In 2010, the world consumed a record 69.7 million tonnes of clothes. That's up from 47.4 million tonnes 10 years earlier, according to statistics from the United Nations Food and Agriculture Organisation.
The figures translate to about 10kg of clothes per person in 2013, up from 6.7kg 10 years earlier. That may not sound like a lot but the world population is growing, as are Western habits. Apparel consumption is likely to keep increasing, an alarming thought as most worn-out clothing goes straight to the landfill.
"Until now old clothes have often been used as filler material for underneath wall-to-wall carpeting, but when the carpeting is removed or the building is knocked down, the material goes to the landfill anyway," says Lewis Perkins, senior vice-president of the San Francisco-based Cradle to Cradle Products Innovation Institute, which develops sustainable new uses for discarded products.
Now several companies are trying to change that equation. Scientists at Stockholm's Royal Institute of Technology have developed a way of recreating cotton, which not only accounts for roughly a third of the world's textile consumption but is also in danger of becoming a scarce resource as the world's increasing population needs more land for food production.
In June, a group of Swedish companies presented the world's first garment made entirely from recycled cotton: a yellow dress that looks no different from the fashion range at H&M or Zara.
"The scalability of this process is enormous," says Henrik Norlin, business development manager at Re:newcell, which made the material. "The technology allows us to recycle all materials that contain cellulose."
This is how it works: old cotton clothes are brought to a factory and shredded, then turned into a porridge-like substance.
After non-recyclable pieces like zippers and buttons have been removed, the porridge is broken down to the molecular level and turned into a fibre substance to be used for thread, resulting in rayon fabric.
"We can recycle fabrics that contain a mix of cotton and other materials but get the best results when recycling pure cotton," says Norlin.
Re:newcell is now preparing to build its first fabric-recycling factory, which will open within the next 18 months.
"It will be able to process 2,000 tonnes per year, allowing us to show the scalability of the process," says Norlin.
Re:newcell will then add factories in other European countries such as Britain and Germany that produce large amounts of cast-off clothing.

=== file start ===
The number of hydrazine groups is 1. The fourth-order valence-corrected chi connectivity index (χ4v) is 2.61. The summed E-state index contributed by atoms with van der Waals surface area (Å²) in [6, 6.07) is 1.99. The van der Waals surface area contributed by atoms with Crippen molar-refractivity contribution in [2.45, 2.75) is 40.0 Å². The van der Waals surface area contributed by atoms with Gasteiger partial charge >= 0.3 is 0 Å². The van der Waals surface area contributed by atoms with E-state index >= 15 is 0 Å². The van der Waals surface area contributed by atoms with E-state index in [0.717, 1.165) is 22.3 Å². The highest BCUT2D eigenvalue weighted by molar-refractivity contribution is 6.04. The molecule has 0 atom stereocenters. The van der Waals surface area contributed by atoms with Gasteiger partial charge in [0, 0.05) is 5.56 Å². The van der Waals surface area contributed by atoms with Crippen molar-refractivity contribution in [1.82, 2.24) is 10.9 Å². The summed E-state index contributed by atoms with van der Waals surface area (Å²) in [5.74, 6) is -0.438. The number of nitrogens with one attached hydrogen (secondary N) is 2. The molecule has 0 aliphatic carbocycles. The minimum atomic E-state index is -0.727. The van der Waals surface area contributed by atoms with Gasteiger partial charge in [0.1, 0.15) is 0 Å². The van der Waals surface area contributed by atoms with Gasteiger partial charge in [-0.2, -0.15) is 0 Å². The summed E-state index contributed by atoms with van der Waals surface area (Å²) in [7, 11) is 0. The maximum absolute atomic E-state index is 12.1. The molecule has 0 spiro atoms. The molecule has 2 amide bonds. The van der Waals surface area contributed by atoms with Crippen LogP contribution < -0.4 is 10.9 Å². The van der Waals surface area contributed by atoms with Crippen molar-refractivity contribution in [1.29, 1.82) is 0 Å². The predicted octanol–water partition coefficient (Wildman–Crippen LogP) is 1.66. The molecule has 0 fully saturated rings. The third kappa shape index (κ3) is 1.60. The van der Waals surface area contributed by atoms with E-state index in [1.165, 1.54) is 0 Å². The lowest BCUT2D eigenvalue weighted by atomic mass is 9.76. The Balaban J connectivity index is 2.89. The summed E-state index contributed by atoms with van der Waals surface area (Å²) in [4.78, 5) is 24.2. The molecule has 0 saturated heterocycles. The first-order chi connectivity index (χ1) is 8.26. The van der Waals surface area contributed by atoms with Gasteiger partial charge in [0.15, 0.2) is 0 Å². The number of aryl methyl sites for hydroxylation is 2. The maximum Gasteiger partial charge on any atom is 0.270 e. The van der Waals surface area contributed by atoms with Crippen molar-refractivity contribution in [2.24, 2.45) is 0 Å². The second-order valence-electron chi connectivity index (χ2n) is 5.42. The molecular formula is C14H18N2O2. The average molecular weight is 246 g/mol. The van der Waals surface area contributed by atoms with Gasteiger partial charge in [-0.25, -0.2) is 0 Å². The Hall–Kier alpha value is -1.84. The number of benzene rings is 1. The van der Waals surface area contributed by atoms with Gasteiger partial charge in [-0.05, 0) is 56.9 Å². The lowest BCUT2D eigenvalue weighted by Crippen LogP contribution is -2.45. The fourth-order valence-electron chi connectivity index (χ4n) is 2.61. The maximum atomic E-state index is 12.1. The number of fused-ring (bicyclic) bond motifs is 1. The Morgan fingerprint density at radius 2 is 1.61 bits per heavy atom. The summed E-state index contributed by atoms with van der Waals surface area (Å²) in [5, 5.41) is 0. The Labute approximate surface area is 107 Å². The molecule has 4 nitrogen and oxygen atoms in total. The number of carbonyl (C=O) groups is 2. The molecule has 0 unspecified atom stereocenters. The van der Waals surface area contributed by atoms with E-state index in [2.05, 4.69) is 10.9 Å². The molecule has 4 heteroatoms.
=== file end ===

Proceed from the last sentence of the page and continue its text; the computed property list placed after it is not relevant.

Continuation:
The company is also forming partnerships with textile companies, which will buy Re:newcell's pulp rather than the typical rolls of fabric. One of the companies already involved is SKS Textile, based in the Swedish city of Boras.
With other companies involved in the research and development behind the yellow dress, SKS Textile was responsible for making it. Chief executive Urban Olsson says that SKS is working with the public sector, primarily the county-led health care system, to supply health care workers with uniforms made from the recycled fabric.
Japanese company Teijin has developed a technology that polymerises polyester, turns it into polyester chips and converts them into new fibres of equal quality. The result is a polyester fabric that's as good as that in the discarded clothes.
According to Teijin, the process reduces carbon dioxide emissions by 77 per cent compared to polyester made from petroleum.
The prospect of clothes recycling makes fast fashion seem a lesser environmental crime. From a sustainability perspective, the Swedish cotton recycling scores particularly well because it uses no new ingredients other than timber, whose cellulose fibres can be added to existing cotton ones.
Some manufacturers, including Levi's, already incorporate discarded clothing into new items.
Norlin predicts that clothes recycling will take a similar trajectory to paper recycling.
"Early on in paper recycling, only a small share of paper was recycled. Now most paper is recycled. We could see fabric do the same thing," he says.
Guardian News & Media